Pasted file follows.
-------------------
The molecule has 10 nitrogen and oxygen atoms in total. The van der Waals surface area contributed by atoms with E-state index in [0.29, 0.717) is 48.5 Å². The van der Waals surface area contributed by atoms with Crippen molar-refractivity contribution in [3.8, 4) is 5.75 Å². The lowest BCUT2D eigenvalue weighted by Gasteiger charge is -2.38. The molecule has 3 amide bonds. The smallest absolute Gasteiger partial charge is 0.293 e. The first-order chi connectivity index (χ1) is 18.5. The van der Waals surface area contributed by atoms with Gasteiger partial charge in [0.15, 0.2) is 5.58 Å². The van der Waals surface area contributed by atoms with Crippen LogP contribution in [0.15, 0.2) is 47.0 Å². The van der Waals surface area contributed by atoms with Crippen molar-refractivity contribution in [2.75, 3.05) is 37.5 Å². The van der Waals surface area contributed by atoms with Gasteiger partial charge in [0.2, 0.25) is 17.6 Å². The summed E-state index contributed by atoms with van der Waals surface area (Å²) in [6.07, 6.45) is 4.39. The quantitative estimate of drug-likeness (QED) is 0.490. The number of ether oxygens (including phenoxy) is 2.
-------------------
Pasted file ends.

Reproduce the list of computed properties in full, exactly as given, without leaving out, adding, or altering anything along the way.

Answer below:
The molecule has 10 nitrogen and oxygen atoms in total. The van der Waals surface area contributed by atoms with E-state index in [0.29, 0.717) is 48.5 Å². The van der Waals surface area contributed by atoms with Crippen molar-refractivity contribution in [3.8, 4) is 5.75 Å². The lowest BCUT2D eigenvalue weighted by Gasteiger charge is -2.38. The molecule has 3 amide bonds. The smallest absolute Gasteiger partial charge is 0.293 e. The first-order chi connectivity index (χ1) is 18.5. The van der Waals surface area contributed by atoms with Gasteiger partial charge in [0.15, 0.2) is 5.58 Å². The van der Waals surface area contributed by atoms with Crippen LogP contribution in [0.15, 0.2) is 47.0 Å². The van der Waals surface area contributed by atoms with Crippen molar-refractivity contribution in [2.75, 3.05) is 37.5 Å². The van der Waals surface area contributed by atoms with Gasteiger partial charge in [0.2, 0.25) is 17.6 Å². The summed E-state index contributed by atoms with van der Waals surface area (Å²) in [6.07, 6.45) is 4.39. The quantitative estimate of drug-likeness (QED) is 0.490. The number of ether oxygens (including phenoxy) is 2.